The Safeguard project aims to reverse the decline of wild pollinators in Europe and the CEE region. The project brings together world-class researchers, NGOs, industry and policy experts to develop and test new approaches that benefit pollinators across various systems. The project's integrated assessment framework uses state-of-the-art models to identify emerging threats and prevent pollinator decline. The consortium works with stakeholders to inform policies and decision-making at local, national, European and global levels. The Safeguard project aims to improve understanding of the diverse values of European pollinators and develop effective interventions to benefit pollinators from field to landscape scales across agricultural, natural, and urban systems. By raising awareness of wild pollinators and their societal values, the project aims to mobilize concerted actions towards reversing pollinator declines across Europe and the CEE region. The impact of the project is expected to extend beyond Europe and the CEE region, informing global policies and decision-making for the conservation of pollinators and the benefits they provide. Through the Safeguard project, the consortium hopes to contribute significantly to the long-term survival of wild pollinators and the essential ecosystem services they provide.
Total Cost - € 7 850 403.75 EU Contribution - € 5 350 403.75 Percentage of EU Contribution - 68.18%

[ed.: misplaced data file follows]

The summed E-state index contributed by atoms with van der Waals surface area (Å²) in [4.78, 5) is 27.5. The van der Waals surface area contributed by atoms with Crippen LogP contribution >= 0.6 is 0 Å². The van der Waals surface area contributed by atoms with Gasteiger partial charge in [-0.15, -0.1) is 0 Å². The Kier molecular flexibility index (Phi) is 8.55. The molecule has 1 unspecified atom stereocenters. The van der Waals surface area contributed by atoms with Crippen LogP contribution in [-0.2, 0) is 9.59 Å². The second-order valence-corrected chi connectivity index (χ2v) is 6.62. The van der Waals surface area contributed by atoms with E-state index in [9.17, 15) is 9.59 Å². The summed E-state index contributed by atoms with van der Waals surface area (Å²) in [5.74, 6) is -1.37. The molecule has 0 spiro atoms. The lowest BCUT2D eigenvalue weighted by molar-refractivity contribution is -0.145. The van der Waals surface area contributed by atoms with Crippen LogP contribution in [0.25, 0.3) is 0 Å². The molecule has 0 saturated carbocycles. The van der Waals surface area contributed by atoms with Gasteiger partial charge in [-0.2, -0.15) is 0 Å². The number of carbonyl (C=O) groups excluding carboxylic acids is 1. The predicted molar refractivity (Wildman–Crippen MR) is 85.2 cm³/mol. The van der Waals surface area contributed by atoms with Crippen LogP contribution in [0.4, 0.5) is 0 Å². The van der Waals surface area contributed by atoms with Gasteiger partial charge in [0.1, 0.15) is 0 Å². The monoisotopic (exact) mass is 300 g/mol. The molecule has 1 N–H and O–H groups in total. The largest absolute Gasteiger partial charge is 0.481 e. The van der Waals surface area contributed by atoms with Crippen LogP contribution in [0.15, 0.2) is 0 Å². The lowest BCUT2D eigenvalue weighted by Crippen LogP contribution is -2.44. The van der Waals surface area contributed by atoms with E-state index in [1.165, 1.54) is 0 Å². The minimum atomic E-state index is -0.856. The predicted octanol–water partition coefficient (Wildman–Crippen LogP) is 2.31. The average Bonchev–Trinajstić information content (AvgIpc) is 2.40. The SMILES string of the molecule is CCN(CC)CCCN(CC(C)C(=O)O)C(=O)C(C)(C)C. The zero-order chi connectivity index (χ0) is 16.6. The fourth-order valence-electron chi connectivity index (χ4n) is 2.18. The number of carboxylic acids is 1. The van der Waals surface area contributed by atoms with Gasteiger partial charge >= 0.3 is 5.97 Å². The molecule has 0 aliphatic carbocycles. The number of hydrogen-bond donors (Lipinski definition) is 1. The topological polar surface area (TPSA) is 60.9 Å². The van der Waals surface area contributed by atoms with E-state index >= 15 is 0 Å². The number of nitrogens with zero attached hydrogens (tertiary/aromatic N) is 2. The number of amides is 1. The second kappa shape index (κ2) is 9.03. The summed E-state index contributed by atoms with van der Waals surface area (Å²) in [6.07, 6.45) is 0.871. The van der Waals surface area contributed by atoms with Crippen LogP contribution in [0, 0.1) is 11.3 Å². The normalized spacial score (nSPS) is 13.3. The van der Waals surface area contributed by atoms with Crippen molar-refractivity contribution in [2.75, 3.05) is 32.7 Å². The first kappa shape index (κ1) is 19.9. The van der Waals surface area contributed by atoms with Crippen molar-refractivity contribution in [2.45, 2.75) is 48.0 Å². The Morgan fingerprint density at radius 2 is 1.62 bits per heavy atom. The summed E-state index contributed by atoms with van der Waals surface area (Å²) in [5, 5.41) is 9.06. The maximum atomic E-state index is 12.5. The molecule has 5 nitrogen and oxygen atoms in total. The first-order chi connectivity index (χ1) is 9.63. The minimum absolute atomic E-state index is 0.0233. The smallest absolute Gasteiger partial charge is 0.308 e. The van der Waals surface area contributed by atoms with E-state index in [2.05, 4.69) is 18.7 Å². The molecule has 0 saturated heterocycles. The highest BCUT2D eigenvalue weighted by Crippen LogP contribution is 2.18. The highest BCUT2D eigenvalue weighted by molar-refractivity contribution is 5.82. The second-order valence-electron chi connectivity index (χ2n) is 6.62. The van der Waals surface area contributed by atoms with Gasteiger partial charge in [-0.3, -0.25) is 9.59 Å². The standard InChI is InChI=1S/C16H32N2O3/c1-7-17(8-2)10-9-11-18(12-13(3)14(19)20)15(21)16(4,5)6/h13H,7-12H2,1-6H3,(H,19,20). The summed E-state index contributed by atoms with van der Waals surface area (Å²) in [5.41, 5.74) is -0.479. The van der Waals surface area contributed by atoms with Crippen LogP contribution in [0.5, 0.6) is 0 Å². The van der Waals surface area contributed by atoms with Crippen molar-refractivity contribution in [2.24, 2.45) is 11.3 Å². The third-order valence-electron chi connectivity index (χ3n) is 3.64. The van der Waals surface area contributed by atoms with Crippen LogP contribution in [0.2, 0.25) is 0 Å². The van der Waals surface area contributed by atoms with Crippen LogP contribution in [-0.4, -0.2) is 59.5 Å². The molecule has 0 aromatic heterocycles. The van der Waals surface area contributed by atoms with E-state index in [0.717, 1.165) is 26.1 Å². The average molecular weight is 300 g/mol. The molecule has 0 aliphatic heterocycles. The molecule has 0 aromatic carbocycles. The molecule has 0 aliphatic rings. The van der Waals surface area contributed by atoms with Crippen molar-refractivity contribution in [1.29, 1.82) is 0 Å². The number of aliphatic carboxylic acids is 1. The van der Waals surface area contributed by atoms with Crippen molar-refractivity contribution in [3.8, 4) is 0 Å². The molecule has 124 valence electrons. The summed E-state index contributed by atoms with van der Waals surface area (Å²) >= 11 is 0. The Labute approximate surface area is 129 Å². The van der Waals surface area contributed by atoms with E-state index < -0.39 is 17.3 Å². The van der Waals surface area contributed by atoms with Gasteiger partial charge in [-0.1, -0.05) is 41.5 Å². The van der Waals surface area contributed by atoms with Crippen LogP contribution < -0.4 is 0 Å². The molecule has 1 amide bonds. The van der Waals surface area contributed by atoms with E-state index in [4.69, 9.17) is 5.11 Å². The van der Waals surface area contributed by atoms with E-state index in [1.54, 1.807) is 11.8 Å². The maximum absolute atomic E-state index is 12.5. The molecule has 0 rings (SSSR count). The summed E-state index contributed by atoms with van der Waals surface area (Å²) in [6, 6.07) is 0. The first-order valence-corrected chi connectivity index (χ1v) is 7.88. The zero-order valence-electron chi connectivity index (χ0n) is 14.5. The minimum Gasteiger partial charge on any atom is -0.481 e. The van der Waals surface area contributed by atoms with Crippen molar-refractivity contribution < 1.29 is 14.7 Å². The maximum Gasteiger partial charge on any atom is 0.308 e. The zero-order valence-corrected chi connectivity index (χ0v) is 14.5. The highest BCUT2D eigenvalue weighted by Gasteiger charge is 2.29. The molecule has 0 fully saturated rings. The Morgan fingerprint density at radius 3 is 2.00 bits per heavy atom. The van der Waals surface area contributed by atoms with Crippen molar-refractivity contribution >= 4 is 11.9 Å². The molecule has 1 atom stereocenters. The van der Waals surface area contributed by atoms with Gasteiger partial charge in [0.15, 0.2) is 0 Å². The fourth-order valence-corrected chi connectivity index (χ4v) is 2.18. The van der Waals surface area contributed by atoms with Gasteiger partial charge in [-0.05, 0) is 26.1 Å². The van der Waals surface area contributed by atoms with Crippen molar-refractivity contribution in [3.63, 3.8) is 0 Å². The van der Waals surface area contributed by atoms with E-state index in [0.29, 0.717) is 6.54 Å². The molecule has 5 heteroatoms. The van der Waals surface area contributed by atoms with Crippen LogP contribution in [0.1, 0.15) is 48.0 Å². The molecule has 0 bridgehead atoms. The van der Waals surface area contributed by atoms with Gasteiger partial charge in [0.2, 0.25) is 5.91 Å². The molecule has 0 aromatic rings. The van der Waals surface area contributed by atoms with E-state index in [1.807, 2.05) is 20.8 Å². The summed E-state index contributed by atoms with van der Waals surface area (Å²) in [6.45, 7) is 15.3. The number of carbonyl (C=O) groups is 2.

• Policymakers should prioritize the development and implementation of comprehensive and integrative approaches, such as the methodology used in the Safeguard project, to address the decline of wild pollinators in their respective regions.
• Governments and stakeholders should allocate sufficient resources to support research on ecological, economic, social, and policy dimensions of pollinator diversity and multiple ecosystem services, as well as monitoring and assessment of the status and trends of pollinators.
• Policies and interventions should be developed and implemented to reduce emerging threats to pollinators, such as habitat loss, pesticide use, and climate change, through the adoption of sustainable land use practices, the promotion of pollinator-friendly agriculture, and the reduction of pesticide use.
• Policymakers and stakeholders should prioritize communication, knowledge exchange, and impact development to raise awareness of wild pollinators and their societal values and mobilize concerted actions towards reversing pollinator declines.
• International collaboration and cooperation should be encouraged to address pollinator decline on a global scale, and methodologies such as the Safeguard project's approach should be replicated and adapted to address the unique challenges faced by different regions and ecosystems.
https://cordis.europa.eu/project/id/101003476 https://www.safeguard.biozentrum.uni-wuerzburg.de/News/News.aspx Lead Coordinator - JULIUS-MAXIMILIANS-UNIVERSITAT WURZBURG